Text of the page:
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Step 5. Take photos to share the debauchery during the ride. The photos will get progressively more blurry as the night goes on, either because of the pre-ride beers, or the increasingly dark conditions in which cell-phone cameras don’t work so hot.

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Step 6. Choose a destination. You can vote as a group, either ahead of time or the night-of, or as a founder, exercise your authority to choose when you organize the event. A place with food and a good selection of beer is a good choice, such as Mr. Zub’s Deli in the Highland Square neighborhood in Akron.

An off-road route, like the Ohio & Erie Canal Towpath Trail, is nice, but not necessary. A few on-road connections are unavoidable, including a hill or two like Merriman Road or Portage Path to separate the women from the girls.

Lock your bikes up, especially if you’re riding to a place like Akron. Not everyone will remember a lock, but as long as you have about one lock for every three bikes, you should be in good shape. Sitting by the front windows where you have a good view of the bikes helps as well.

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Step 7. Enjoy your meal, mid-ride beers, and the ride back. You may want to add more bars to the route–this is where group cohesion usually breaks down, as ride fatigue and beer fatigue catches up with some riders and not others.

Fellow bar-hoppers will notice your group on bikes and make some comment like, “Hey great idea; don’t have to worry about getting a DUI.” While technically, you CAN get a DUI while riding a bicycle, in our experience, The Law will leave you alone as long as you’re not acting like a jerk.

Inevitably, one rider will somehow get lost on the way back and end up at the corner of Steels Corners and Hudson Roads, nowhere near the actual return route.

Catching up on 2013

With this past winter being more harsh compared to the mild winter of ’12, and my diminished motivation for bundling up and riding in bad weather this year, I haven’t had much to report on since my last post after the Iceman race last November. So, here’s a quick re-cap of the riding (or lack thereof) that I’ve done this season.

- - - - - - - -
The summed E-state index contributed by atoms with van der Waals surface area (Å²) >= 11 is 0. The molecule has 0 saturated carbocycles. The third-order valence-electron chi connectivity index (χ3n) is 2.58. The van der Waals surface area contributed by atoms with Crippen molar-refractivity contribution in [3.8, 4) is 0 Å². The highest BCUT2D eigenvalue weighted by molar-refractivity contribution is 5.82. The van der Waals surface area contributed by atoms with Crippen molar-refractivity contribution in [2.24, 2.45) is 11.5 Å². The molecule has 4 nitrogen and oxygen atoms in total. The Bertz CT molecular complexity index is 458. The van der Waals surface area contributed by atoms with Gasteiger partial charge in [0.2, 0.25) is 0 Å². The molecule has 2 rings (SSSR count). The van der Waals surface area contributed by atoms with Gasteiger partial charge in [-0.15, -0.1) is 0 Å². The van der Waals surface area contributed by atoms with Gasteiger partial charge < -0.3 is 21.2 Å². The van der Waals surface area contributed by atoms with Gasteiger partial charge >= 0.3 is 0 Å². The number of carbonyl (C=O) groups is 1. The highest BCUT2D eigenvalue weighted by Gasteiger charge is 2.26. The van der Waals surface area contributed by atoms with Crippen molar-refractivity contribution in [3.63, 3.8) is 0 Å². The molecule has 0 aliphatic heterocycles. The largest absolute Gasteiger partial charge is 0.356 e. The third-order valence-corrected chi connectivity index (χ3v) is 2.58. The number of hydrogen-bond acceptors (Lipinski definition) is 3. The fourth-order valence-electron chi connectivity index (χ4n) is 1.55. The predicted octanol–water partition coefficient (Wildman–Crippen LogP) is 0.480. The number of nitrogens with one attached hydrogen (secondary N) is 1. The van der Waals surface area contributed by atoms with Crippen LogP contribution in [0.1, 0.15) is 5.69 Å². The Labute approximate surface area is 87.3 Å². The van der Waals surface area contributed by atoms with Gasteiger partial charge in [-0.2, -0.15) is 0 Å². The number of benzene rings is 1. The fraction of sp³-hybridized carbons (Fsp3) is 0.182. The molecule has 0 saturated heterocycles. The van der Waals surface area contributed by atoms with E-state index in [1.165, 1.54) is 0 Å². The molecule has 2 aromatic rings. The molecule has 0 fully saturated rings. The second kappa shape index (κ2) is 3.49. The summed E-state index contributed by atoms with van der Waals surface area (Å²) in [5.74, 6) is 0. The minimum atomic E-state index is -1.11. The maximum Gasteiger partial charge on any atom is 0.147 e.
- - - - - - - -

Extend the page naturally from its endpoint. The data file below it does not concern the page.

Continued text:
On a snowy Dec. 30, I met up with my friends Dave and Pam for a snowy ride on the Ohio & Erie Canal Towpath Trail. Dave rode his Carver Ti O’Beast snow bike, Pam rode his Surly Pugsley, and I rode my Raleigh XXIX singlespeed. We started at the Canal Visitor Center and rode south for about 45 minutes (probably just a handful of miles) and turned around.

Snow bike riding on the Ohio & Erie Canal Towpath Trail

A couple of days later, for a New Year’s Day ride, I met Dave and Brent in Peninsula for another snowy Towpath ride. I rode Dave’s Pugsley and Brent rode his Salsa Mukluk. We rode up to Brecksville Station and back.

Under the State Route 82 bridge on the Towpath Trail near Brecksville

A couple of days later, I met Brent and Sean for a night ride at the Royalview Trail in the Cleveland Metroparks Mill Stream Run Reservation near Strongsville. Didn’t get any photos; the trail had been ridden by others on fat bikes already, but it was still tough going on my XXIX, and hard to follow the trail even with our headlights. We ended up off-trail a few times, as well as on some of the hiking trails. We finished up by racing up and down the road on Royalview Lane. It was fun, but the exertion in the sub-freezing air took its toll on me, and I caught a nasty head cold that put me out of commission for over a week.